if ( null === $block_name ) {
    continue;
}

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@adamsilverstein adamsilverstein Sep 7, 2017

fixed in d990979

lib/blocks.php Outdated
$item_data = array();
$item_data['type'] = $block['blockName'];
if ( null !== $attributes ) {
$item_data['attributes'] = $block['attrs'];
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@rmccue rmccue Sep 5, 2017

This should be $attributes not $block['attrs']. Also, properties should always be set if they're exposed in a given context to avoid index errors.

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@adamsilverstein adamsilverstein Sep 7, 2017

fixed in 862bccc

lib/blocks.php Outdated
if ( null !== $attributes ) {
$item_data['attributes'] = $block['attrs'];
}
$item_data['content'] = $block['rawContent'];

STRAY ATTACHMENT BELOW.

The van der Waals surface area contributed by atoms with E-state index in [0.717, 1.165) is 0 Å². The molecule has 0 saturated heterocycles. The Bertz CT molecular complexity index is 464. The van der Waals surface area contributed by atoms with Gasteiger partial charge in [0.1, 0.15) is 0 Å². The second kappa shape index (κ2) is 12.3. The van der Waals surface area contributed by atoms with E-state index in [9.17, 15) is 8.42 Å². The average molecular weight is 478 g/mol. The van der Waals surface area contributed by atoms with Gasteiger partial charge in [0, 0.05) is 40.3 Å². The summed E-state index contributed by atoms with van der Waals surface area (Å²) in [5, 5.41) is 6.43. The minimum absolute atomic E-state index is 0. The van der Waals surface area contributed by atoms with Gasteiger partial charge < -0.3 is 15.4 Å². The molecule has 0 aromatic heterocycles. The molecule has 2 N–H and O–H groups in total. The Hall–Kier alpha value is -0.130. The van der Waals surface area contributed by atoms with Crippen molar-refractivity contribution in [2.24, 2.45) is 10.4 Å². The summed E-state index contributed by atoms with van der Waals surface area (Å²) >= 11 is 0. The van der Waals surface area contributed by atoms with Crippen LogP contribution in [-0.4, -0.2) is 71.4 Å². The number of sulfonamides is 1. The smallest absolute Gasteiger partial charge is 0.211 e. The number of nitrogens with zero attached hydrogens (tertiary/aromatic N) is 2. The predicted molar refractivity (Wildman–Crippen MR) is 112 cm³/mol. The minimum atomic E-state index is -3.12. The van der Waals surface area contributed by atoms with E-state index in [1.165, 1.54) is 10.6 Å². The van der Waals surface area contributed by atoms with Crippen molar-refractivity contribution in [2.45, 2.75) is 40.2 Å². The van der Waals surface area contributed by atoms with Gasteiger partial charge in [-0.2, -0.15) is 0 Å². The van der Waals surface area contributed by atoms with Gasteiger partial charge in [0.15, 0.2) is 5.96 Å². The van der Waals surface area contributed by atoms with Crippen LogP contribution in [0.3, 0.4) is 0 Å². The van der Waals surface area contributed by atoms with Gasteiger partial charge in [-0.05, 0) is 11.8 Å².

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@rmccue rmccue Sep 5, 2017

$block['rawContent'] -> $raw_content

Also, should this only be exposed for $context === 'edit'?

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@adamsilverstein adamsilverstein Sep 7, 2017

This is perhaps misnamed when it is returned from the parser - its not really the raw content and doesn't include the html markers for example. This really represents the rendered html and is returned as content for a block (matching naming from #2503). As far as I can see, rendered is only used for a couple of block types where their content is dynamic, for example a recent post list.

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@adamsilverstein adamsilverstein Sep 7, 2017

Can you review the data thats output, it seems public? we could show blocks only in edit context, but that would make my idea of using them for a front end data source less useful.